With the help of a $2.45 million Community Development Block Grant, the city of Ontario will, in the near future, enter the construction phase of a project to improve its wastewater system. The Oregon Department of Environmental Quality requires that wastewater discharge into the Snake River be at a limit for arsenic that is lower than the federal drinking water standard. To meet those requirements, the city has completed the final design and environmental assessment of wastewater system improvement needs and almost is ready to begin construction. Officials announced in July that funding has been secured.
In the city of Shakopee near Minneapolis, the Blue Lake Wastewater Treatment Plant produces Class A fertilizer. The decades-old wastewater solids drying facility is nearing the end of its useful life, and city officials have budgeted $3.1 million in plant design improvements for fiscal year 2021. The cost projection for the construction, which will follow quickly, has been estimated at $45.9 million. Completion of this project may extend over several years.
The cities of Lake Elmo and Woodbury are collaborating on a project that will provide interceptor facilities to convey wastewater from portions of each city to the Metro Wastewater Treatment Plant in St. Paul. The estimated $5.6 million project budgeted for fiscal year 2021 calls for the reconstruction of the Wilmes Lake force main. The project is critical because of population growth in this eastern portion of the Minneapolis metropolitan area. Both design and construction are scheduled to commence in fiscal year 2021.
The North Texas Municipal Water District, which serves customers in several DFW-area cities, has several wastewater projects slated for the summer and fall. The various projects include a $20 million improvement project for the South Mesquite Regional Wastewater Plant and a $50 million plus project to improve drainage at the Wilson Creek Regional Wastewater Plant. These projects are moving quickly, and interested contracting firms should seek more detailed information immediately.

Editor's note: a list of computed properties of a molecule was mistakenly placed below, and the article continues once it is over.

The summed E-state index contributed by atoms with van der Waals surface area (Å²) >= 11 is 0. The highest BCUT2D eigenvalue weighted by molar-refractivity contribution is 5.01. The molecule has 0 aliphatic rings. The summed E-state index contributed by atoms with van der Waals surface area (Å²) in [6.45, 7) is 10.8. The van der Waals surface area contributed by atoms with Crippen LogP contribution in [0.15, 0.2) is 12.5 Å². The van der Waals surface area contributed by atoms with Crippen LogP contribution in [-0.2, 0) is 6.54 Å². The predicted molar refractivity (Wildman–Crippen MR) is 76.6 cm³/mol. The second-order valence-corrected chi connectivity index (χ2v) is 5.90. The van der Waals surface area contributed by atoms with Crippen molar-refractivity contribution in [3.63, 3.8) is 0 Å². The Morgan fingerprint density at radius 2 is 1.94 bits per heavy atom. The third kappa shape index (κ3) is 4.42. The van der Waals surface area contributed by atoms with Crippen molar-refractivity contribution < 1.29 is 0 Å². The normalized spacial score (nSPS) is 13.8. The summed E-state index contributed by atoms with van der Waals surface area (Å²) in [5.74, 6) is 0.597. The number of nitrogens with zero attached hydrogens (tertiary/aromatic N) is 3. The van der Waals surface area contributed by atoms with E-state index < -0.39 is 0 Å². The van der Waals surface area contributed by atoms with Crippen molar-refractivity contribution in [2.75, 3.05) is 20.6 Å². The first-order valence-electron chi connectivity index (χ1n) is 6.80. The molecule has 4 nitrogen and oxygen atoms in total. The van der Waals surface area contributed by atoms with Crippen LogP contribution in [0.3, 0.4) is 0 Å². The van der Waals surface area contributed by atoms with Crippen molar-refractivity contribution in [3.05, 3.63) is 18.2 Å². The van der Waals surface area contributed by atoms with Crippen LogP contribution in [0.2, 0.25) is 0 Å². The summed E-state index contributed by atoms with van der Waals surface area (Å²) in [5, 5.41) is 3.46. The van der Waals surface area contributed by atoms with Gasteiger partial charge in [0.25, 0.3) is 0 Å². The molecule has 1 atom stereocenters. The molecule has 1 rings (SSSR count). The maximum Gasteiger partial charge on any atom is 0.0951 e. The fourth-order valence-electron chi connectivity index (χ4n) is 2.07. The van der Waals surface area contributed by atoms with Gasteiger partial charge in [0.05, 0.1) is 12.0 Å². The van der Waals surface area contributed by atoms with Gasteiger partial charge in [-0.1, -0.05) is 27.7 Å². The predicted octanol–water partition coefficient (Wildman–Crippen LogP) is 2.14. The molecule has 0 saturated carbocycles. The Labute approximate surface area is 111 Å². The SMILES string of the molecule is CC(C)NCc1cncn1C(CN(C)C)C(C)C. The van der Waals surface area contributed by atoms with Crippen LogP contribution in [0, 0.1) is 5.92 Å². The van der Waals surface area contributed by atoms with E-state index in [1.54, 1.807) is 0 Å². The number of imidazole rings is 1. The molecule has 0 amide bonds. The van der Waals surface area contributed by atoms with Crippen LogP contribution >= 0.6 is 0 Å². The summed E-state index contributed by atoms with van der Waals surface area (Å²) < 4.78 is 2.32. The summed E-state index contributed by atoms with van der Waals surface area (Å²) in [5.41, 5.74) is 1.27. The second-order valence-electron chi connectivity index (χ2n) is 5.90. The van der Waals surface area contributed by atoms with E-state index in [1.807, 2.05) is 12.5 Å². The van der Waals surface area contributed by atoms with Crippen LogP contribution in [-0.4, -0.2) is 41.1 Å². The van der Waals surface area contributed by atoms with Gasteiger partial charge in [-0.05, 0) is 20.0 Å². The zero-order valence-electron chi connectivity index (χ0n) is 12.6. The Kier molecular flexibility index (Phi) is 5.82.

The state’s Clean Water State Revolving Fund has awarded a $66 million low-interest loan to the city of Seattle for a Ship Canal Water Quality Project that consists of constructing a storage tunnel between the Ballard and Wallingford neighborhoods. The large-scale project will significantly reduce sewer outflows in the ship canal. The project, a joint effort between Seattle Public Utilities and the King County Department of Natural Resources, is slated for fiscal year 2021.
The Eastsound Sewer and Water District has been granted $4.9 million from the Clean Water State Revolving Fund and has announced plans to upgrade its existing wastewater treatment facility. This project is necessary to address aging equipment, future flow and loading capacity, current standards for redundancy and reliability, and discharge permit requirements. This project also is scheduled for fiscal year 2021.
Water, in all its many uses, is a precious asset, and when water issues are combined with environmental requirements, demand issues, or aging infrastructure, there is no option to delay necessary repair or expansion. Contracting opportunities for water projects throughout the country in the next decade will be exceedingly abundant.
(Featured image by Paul Brennan via Pixabay)